U.S.

Trump Effect: Elected on President’s Coattails, One Offbeat Official Now Faces a County Desperate to Get Her Out

Karen Spranger was known for showing up to public meetings wearing an outfit that looked like it was made of aluminum foil, to protest “smart” utility meters. She claimed that in a past life, she was an aide to Egyptian queens. And when authorities went to inspect her apparent residence, they could barely get inside because of all the trash that had piled up. It’s unclear where Spranger actually lived, or if she had a home at all.

Then in 2016, she ran as the Republican candidate for clerk and register of deeds in Macomb County, Michigan, a swing area that in previous elections had gone to Al Gore, George W. Bush and Barack Obama. A Democratic clerk had held the seat for 24 years, and when that person stepped aside, it seemed another Democrat would succeed her. But when Donald Trump won in the county, Spranger did too—by just 0.2 percentage points.

When voters went to the polls to support a candidate such as Trump, they also boosted people like Spranger. Like Trump, she was largely a political novice who billed herself as anti-establishment. But, as with Trump, victorious candidates in the mold of Spranger now have critics exploring legal avenues to remove them from office as soon as possible.

In Macomb County, Democrats who lost in 2016 believe the GOP candidates rode Trump’s coattails to victory, thanks to people who voted for Republicans across the ballot. This is particularly easy to do in Spranger’s county, where residents can choose to vote for a straight-party ticket, an option in only a handful of states, automatically selecting every candidate from one party. Records show that of the 188,394 people who voted for Spranger, around half, or 93,430, voted on a straight-party ticket.

“I do feel it was a very down-ballot race,” said Fred Miller, her Democratic opponent. “People don’t really think about what the county clerk does, let alone who is the county clerk, so I don’t think people were driven to the polls to vote down Fred Miller or vote up Karen Spranger.” He added, “I take full responsibility for my race...but I do feel a lot of the races, including the Macomb County clerk’s race, could be considered collateral damage for people coming out and voting their anger, voting for Trump.”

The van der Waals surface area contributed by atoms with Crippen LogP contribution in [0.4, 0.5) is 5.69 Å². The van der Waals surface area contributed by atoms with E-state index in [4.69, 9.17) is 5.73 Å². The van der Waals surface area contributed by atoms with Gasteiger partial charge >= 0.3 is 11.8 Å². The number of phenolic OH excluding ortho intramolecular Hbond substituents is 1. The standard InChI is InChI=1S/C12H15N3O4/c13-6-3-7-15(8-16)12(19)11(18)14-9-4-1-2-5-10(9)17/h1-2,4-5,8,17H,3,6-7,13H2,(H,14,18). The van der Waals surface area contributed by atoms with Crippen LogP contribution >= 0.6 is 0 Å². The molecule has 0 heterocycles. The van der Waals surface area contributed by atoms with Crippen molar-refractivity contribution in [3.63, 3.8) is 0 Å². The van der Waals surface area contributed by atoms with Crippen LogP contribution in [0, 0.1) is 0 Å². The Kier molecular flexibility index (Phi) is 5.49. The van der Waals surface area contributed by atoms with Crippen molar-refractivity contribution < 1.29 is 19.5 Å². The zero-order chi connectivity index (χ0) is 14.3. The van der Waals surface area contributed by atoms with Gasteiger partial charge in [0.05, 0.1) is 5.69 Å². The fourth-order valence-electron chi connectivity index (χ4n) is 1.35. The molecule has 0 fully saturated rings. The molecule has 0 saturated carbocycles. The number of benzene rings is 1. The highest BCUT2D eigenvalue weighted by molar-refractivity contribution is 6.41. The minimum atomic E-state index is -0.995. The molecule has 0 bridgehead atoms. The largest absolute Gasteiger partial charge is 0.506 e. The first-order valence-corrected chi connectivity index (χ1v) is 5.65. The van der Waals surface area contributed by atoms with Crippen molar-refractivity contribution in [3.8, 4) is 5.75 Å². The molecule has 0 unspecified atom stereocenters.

Bruce Miller (no relation to Fred Miller), a Michigan lawyer who represents a county employees’ union that has taken legal action against Spranger, suggested that Trump’s presence on the ballot led to an unqualified candidate taking office. “The Democrat who was running was supposed to have been a sure thing,” he said. “She picked up on the Trump wave….and she has as much idea of how to run that [office] as I do of how to fly.”

Spranger was one of the most unexpected victors in her area on election night. And, in no time at all, she was widely considered unfit for the job. Yet despite this case of buyer’s remorse, the citizens of Macomb County still face an uphill battle to displace her.

Spranger was unavailable for an interview before deadline. But in a statement through one of her lawyers, Vincent Lorelli, she said, “I have been targeted for unfair and defamatory treatment by the other elected members of the government of Macomb County.” She continued, “These other elected officials, to no one’s surprise, belong to the other political party. These officials have been doing everything possible to discredit me, harass me and remove me from my office from the very time that I was first elected.”

03_22_Trump_Macomb_County President Donald Trump speaks during a campaign rally in Macomb County, Michigan, on November 6, 2016. Local officials are now trying to remove the Republican county clerk there who likely won because of Trump voters. MANDEL NGAN/AFP/Getty

Before she was elected, Spranger had a reputation among local officials in Macomb County for her regular appearances at public meetings. But it was not until after the election that she gained wider notoriety. And it did not take long for the problems to start, according to her critics.